Editor's Note: Check out our hands-on coverage of the Surface Pro, which Microsoft revealed at its May 23 Shanghai event.
To the surprise of many, Microsoft didn't update the Surface Pro 4 in 2016, which puts even more pressure on the tech titan to update the 2-in-1 in 2017. So now, we're expecting necessary spec bumps, new colors and a possible new accessory for the Surface Pro 5 (which might not even have that name) when it comes out this year.
Images from prolific tech leaker Evan Blass show a Surface Pro with no new ports and a very similar design. Blass noted that the update will be mostly internal, reminiscent of Apple's s-class iPhones, which mostly feature new guts.
This Surface Pro could make its debut at a May 23 Microsoft event in Shanghai, but quotes from both Blass and Surface creator Panos Panay suggest it won't be called the Pro 5. Blass claims the device will simply be known as the Surface Pro, while Panay noted that "there is no such thing as a Pro 5."
Why the May 23 event? Panay explained that he'll be in attendance at the Shanghai event in a tweet that included the #Surface hashtag. In a subsequent interview, According to the Surface exec, a new product name requires "meaningful change," and that giving the notebook "the latest processor" doesn't count. A Pro 5, Panay insisted, would require "an experiential change that makes a huge difference in product line.”
On May 22, Panay tweeted a photo teasing new Surface Pro 4 Signature Type Covers, showing the original gray design along with those in Burgundy, Cobalt Blue and Graphite Gold tones seen in the Surface Laptop. The keyboards are seen as a backdrop to Surface team members preparing for the Shanghai event, as Panay's tweet says "Working session. 30 hours to go. #MicrosoftEvent #Surface."
All of the above confirms the first solid rumors we heard about the updated convertible. Paul Thurrott tweeted that sources told him the major difference between that and past Surface Pros will be an upgrade to Intel's Kaby Lake CPUs. Thurott also noted that hybrid will continue to use a proprietary charger, such as the one used by the Pro 4 or the Surface Book.
A New Surface Pen
In January 2016, Patently Mobile reported that Microsoft filed a patent for a rechargeable stylus and dock, which the company could announce alongside the Surface Pro 5. A charging stylus would be a welcome upgrade, as the Surface Pen requires AAAA batteries.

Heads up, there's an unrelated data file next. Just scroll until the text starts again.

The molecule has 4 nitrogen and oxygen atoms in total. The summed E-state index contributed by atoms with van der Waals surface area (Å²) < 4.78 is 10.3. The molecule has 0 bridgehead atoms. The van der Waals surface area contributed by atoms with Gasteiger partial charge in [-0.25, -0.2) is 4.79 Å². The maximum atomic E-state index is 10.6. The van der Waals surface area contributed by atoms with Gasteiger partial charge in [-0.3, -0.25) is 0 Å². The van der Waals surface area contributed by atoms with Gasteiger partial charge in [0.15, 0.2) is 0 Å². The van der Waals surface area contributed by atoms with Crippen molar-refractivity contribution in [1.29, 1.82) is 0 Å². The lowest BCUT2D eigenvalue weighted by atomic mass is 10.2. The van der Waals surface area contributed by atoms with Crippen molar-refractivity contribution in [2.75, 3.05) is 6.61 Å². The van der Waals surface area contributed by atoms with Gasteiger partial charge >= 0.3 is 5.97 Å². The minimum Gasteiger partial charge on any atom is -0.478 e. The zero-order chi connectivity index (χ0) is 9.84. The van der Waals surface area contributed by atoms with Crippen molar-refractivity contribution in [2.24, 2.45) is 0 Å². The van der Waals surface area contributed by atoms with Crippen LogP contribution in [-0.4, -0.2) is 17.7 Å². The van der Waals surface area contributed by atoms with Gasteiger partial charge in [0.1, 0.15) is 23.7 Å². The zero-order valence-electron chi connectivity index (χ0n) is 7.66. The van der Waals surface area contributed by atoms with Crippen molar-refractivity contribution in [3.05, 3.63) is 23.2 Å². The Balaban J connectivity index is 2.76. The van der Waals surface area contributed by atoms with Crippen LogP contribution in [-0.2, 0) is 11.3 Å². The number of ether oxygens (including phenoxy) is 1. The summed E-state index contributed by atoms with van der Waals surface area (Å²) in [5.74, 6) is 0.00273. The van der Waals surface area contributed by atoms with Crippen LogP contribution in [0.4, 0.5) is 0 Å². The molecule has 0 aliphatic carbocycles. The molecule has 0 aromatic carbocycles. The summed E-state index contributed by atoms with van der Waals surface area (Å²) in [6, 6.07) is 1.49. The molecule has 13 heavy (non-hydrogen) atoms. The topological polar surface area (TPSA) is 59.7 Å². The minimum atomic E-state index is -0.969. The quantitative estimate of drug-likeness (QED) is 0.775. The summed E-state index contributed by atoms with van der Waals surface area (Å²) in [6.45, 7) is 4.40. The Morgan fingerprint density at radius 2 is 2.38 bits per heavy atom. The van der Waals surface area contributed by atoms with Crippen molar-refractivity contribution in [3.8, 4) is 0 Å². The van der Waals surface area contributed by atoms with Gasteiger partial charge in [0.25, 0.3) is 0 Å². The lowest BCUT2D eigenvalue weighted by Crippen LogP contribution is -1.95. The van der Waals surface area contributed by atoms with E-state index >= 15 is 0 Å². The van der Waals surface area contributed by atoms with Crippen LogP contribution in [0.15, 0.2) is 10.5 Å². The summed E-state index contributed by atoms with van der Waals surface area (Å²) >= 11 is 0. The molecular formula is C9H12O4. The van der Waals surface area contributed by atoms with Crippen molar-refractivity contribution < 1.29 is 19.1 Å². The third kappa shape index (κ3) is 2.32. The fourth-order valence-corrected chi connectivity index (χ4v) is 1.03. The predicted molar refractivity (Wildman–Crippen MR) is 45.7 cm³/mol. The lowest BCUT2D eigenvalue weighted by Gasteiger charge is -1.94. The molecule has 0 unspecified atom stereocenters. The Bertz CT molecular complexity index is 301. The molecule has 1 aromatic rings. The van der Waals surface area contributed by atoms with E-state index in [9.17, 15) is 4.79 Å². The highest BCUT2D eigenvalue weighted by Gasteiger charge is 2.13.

Schematic drawings from the filing show a stylus with an on/off button, indicator light and a charging terminal near its base. The patent reveals that the charging element would be magnetic, and allow the stylus to charge while lying flat against the dock.
As it's shown in the patent, the dock may have pegs jutting out from its base, which suggests the docking cradle could be a part of the Surface Pro 5. It's unclear if the dock could also work with current Microsoft devices, but Patently Mobile suggests that the gap left in the Surface Book's dynamic fulcrum hinge would be "an ideal spot" for the pen to rest.
News Everyday claims that the Surface Pro 5's Core i5 base model will cost $899, and that Microsoft will offer it with an i7 processor model for $999 and an i7 Extreme CPU for $1,599. This price structure would be a bit surprising, as the Surface Pro 4's entry-level Core m3 model cost $899, but its least expensive Core i7 goes for $1,599.
Our Wish List
While modest updates to bring parity with other laptops are all one can reasonably expect out of the next Surface Pro, we think it needs to shake things up a bit to stand out in the now crowded detachable 2-in-1 market. Innovation could come in upgrades to the device's keyboard, which could stand to be more lap-able. Aside from a re-design of how the accessory works, that gain could be achieved with the added weight of a battery, which Microsoft previously offered in the Surface Power Cover.
We also hope the Surface Pro 5 will have a smoother launch than its predecessor, which was plagued with defective rear cameras.